After sending her two daughters to nursery school in portable classrooms at Temple Beth Sholom, Rachel Schor was thrilled that her 2-year-old son Noah would be among the first preschoolers to start the school year in a new, state-of-the-art, eco-friendly building.
Noah’s classroom, one of six in the new facility that is attached to the Roslyn Heights synagogue, is bright, spacious, colorfully furnished and equipped with learning toys and equipment to please any toddler. A door leads to a new environmentally conscious playground, and adjoining the classroom is a full kitchen, with a larger playroom right down the hall.
The Barnet & Annette Ostrow Early Childhood and Lifelong Learning Center, an ambitious $5.9 million project, which opened in November, was the culmination of a decade of planning and more than a year of construction, striving to bring the pursuit of lifelong Jewish learning to a new level within the North Shore community.
Louis Naviasky, president of the Conservative congregation, said that the new educational center was a significant addition for the synagogue.
“We realized 10 years ago that our modular trailers with a fake brick façade were inadequate,” he said, “and as other neighboring synagogues and JCCs began to do renovations and to modernize their facilities, our competition increased and it became even more necessary to move forward.”
Three years ago, the congregation approved the plans for the building, at which time professional fundraisers were hired to facilitate the efforts. Over the next two years, $4.5 million was raised, Naviasky said. But the greatest challenge, he said, was to complete the project at the same time that the economy collapsed.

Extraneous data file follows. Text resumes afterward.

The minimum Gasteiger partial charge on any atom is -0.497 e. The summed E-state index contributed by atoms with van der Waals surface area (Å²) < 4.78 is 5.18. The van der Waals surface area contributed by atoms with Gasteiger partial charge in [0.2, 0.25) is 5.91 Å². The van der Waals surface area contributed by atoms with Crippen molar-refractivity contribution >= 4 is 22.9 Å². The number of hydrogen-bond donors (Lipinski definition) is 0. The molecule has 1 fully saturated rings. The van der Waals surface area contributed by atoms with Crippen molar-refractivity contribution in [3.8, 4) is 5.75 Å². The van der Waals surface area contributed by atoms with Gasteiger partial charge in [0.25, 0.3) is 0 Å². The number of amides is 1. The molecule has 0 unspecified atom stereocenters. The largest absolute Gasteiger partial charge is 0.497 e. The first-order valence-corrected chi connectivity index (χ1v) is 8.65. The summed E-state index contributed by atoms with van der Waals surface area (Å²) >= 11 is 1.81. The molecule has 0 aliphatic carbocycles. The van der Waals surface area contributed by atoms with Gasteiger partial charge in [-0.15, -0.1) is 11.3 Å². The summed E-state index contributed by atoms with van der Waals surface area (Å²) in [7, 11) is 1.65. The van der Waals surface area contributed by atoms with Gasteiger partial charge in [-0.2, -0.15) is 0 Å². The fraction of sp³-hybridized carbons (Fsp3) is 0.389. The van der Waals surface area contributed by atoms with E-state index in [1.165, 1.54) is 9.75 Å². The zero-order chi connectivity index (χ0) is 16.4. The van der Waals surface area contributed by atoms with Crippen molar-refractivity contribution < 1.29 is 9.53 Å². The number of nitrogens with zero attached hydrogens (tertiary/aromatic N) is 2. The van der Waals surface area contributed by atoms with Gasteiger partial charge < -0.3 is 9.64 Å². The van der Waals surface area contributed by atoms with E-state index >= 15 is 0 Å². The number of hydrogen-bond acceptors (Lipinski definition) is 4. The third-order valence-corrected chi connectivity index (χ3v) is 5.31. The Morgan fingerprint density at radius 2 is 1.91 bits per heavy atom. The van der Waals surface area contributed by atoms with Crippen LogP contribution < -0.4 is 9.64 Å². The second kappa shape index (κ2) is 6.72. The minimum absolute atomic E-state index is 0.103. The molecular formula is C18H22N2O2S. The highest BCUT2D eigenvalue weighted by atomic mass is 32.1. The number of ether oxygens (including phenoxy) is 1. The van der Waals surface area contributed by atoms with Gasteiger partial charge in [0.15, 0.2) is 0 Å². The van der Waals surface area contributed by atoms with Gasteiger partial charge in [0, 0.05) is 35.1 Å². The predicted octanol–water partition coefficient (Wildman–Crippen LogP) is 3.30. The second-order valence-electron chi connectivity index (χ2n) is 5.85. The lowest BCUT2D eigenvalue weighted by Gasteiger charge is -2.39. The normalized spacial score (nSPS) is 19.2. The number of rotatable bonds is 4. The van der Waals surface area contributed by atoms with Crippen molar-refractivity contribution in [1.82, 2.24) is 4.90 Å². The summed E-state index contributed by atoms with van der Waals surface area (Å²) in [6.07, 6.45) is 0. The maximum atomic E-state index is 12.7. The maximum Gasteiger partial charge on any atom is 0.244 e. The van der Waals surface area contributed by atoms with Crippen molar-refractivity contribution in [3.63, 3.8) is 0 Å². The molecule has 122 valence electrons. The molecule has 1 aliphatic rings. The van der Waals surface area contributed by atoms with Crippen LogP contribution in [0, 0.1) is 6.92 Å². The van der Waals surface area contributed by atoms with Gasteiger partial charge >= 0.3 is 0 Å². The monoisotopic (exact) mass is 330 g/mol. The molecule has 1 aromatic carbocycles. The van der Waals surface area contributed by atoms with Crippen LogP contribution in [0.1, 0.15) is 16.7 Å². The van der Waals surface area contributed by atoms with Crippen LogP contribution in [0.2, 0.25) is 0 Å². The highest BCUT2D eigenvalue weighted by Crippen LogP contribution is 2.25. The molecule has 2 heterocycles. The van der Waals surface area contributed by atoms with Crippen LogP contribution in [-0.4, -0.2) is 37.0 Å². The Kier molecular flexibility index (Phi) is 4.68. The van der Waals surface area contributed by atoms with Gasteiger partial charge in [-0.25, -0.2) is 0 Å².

“We have been fortunate that most donors made good on their pledges and we opened the new school within budget and on schedule,” he said. “We see the new center as a gateway for membership. Not everybody wants to support just an early childhood center or just an adult learning center, but lifelong learning is an important component in Jewish education.”
The new facility was designed to be environmentally sensitive. Components include skylights, energy efficient lighting, toxic-free carpeting, flooring and paint — all part of the synagogue’s ongoing philosophy of tikkun olam, or repairing the world, and in keeping with the Jewish value of shomrei adamah, or protecting the earth.
Gila Hadani Ward, director of lifelong learning, shared her enthusiasm over the new center.
“We’ve added special alcoves to meet the various needs of our families,” she said. “There’s a parent alcove for parents to be able to congregate, a library alcove with large comfortable cushions for quiet time, an art alcove with kids’ work on exhibit. Our final stage will be an adult alcove, which will serve as an adult learning center when it is completed.”
The early childhood center at Temple Beth Sholom is guided by the theme: “Play is children’s work.” The content of daily activities is related to Jewish living through identification with culture and tradition, including the celebration of Shabbat and Jewish holidays. Although a dip in enrollment from last year — 64 down to 43 — was a disappointment, it did not come as a surprise.
“Something new always brings uncertainty,” Hadani Ward explained.
Schor added, “There were families who were worried that the project was hindered by bad weather and wouldn’t be completed on time, so they decided to enroll their children in neighboring nursery schools that had completed their renovations several years ago.”
Helayne Cohen, director of the early childhood center, said that the hope is that innovative programs including Mommy & Me and Baby & Me, as well as an expanded summer camp on the horizon to include 2 year-olds, will attract new families and increase enrollment.
“We also introduced Shabbatini, for families with children between 2 and 12 months, to include our youngest members in celebrating Shabbat,” she said. “It’s a great opportunity for young parents to meet one another.”
Naviasky added that an aggressive marketing plan will be implemented over the next few months.
“We’ve got a quality staff, a quality program and a quality facility, but the competition is great and we’re all looking for a piece of the pie,” he said.
Of her son’s first month at school, Schor said, “The teachers, mission and philosophy are unchanged and the experience is as wonderful as ever, but it’s great to be in a building with beautiful indoor and outdoor space.” n